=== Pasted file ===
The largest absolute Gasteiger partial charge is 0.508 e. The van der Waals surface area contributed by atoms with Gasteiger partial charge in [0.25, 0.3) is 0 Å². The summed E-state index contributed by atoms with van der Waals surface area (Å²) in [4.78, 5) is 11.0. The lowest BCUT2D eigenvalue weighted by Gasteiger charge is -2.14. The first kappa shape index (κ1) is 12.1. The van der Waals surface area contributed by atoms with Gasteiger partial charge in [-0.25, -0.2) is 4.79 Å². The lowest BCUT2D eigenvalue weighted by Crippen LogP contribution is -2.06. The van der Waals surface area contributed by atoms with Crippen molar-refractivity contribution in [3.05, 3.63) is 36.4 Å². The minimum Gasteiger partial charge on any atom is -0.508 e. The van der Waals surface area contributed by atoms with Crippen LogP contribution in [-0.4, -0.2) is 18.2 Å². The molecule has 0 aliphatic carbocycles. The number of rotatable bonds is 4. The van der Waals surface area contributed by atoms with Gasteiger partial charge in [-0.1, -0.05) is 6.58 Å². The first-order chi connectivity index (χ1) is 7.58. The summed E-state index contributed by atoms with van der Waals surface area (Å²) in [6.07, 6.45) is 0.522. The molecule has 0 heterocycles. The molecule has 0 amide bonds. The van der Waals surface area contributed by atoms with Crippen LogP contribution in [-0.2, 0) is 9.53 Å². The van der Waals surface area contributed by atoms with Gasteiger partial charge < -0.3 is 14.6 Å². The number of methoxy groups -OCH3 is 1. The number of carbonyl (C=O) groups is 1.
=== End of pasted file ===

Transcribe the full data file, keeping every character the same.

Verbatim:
The largest absolute Gasteiger partial charge is 0.508 e. The van der Waals surface area contributed by atoms with Gasteiger partial charge in [0.25, 0.3) is 0 Å². The summed E-state index contributed by atoms with van der Waals surface area (Å²) in [4.78, 5) is 11.0. The lowest BCUT2D eigenvalue weighted by Gasteiger charge is -2.14. The first kappa shape index (κ1) is 12.1. The van der Waals surface area contributed by atoms with Gasteiger partial charge in [-0.25, -0.2) is 4.79 Å². The lowest BCUT2D eigenvalue weighted by Crippen LogP contribution is -2.06. The van der Waals surface area contributed by atoms with Crippen molar-refractivity contribution in [3.05, 3.63) is 36.4 Å². The minimum Gasteiger partial charge on any atom is -0.508 e. The van der Waals surface area contributed by atoms with Crippen LogP contribution in [-0.4, -0.2) is 18.2 Å². The molecule has 0 aliphatic carbocycles. The number of rotatable bonds is 4. The van der Waals surface area contributed by atoms with Gasteiger partial charge in [-0.1, -0.05) is 6.58 Å². The first-order chi connectivity index (χ1) is 7.58. The summed E-state index contributed by atoms with van der Waals surface area (Å²) in [6.07, 6.45) is 0.522. The molecule has 0 heterocycles. The molecule has 0 amide bonds. The van der Waals surface area contributed by atoms with Crippen LogP contribution in [-0.2, 0) is 9.53 Å². The van der Waals surface area contributed by atoms with Gasteiger partial charge < -0.3 is 14.6 Å². The number of methoxy groups -OCH3 is 1. The number of carbonyl (C=O) groups is 1.